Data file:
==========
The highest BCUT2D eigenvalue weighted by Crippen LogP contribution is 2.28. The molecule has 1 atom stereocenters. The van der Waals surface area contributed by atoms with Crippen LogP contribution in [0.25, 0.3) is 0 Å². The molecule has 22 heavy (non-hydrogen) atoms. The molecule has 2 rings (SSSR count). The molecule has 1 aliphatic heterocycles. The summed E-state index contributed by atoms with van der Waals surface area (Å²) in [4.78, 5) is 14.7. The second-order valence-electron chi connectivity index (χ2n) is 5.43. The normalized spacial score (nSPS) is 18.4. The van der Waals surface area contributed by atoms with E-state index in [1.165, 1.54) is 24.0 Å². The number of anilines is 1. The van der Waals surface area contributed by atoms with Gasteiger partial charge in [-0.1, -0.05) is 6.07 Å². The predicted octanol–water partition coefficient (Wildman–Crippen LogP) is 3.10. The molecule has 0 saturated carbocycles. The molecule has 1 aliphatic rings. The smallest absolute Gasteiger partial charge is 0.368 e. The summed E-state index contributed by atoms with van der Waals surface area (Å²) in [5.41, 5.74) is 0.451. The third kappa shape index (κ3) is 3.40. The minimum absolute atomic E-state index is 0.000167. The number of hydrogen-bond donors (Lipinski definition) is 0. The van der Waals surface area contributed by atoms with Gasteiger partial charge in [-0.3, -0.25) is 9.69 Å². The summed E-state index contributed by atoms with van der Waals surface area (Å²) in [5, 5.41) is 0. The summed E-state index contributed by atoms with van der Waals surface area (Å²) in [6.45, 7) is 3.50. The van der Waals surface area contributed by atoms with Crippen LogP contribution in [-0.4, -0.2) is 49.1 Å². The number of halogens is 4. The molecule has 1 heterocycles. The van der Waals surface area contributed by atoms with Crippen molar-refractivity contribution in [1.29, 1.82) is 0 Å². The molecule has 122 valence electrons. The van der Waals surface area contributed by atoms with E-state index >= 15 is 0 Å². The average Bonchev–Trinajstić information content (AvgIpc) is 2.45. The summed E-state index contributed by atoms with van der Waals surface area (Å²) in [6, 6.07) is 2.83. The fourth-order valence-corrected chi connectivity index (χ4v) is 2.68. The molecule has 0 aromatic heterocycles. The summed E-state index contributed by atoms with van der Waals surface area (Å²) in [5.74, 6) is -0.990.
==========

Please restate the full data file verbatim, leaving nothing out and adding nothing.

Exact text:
The highest BCUT2D eigenvalue weighted by Crippen LogP contribution is 2.28. The molecule has 1 atom stereocenters. The van der Waals surface area contributed by atoms with Crippen LogP contribution in [0.25, 0.3) is 0 Å². The molecule has 22 heavy (non-hydrogen) atoms. The molecule has 2 rings (SSSR count). The molecule has 1 aliphatic heterocycles. The summed E-state index contributed by atoms with van der Waals surface area (Å²) in [4.78, 5) is 14.7. The second-order valence-electron chi connectivity index (χ2n) is 5.43. The normalized spacial score (nSPS) is 18.4. The van der Waals surface area contributed by atoms with E-state index in [1.165, 1.54) is 24.0 Å². The number of anilines is 1. The van der Waals surface area contributed by atoms with Gasteiger partial charge in [-0.1, -0.05) is 6.07 Å². The predicted octanol–water partition coefficient (Wildman–Crippen LogP) is 3.10. The molecule has 0 saturated carbocycles. The molecule has 1 aliphatic rings. The smallest absolute Gasteiger partial charge is 0.368 e. The summed E-state index contributed by atoms with van der Waals surface area (Å²) in [5.41, 5.74) is 0.451. The third kappa shape index (κ3) is 3.40. The minimum absolute atomic E-state index is 0.000167. The number of hydrogen-bond donors (Lipinski definition) is 0. The van der Waals surface area contributed by atoms with Gasteiger partial charge in [-0.3, -0.25) is 9.69 Å². The summed E-state index contributed by atoms with van der Waals surface area (Å²) in [5, 5.41) is 0. The summed E-state index contributed by atoms with van der Waals surface area (Å²) in [6.45, 7) is 3.50. The van der Waals surface area contributed by atoms with Crippen LogP contribution in [-0.4, -0.2) is 49.1 Å². The number of halogens is 4. The molecule has 1 heterocycles. The van der Waals surface area contributed by atoms with Crippen molar-refractivity contribution in [1.29, 1.82) is 0 Å². The molecule has 122 valence electrons. The van der Waals surface area contributed by atoms with E-state index >= 15 is 0 Å². The average Bonchev–Trinajstić information content (AvgIpc) is 2.45. The summed E-state index contributed by atoms with van der Waals surface area (Å²) in [6, 6.07) is 2.83. The fourth-order valence-corrected chi connectivity index (χ4v) is 2.68. The molecule has 0 aromatic heterocycles. The summed E-state index contributed by atoms with van der Waals surface area (Å²) in [5.74, 6) is -0.990.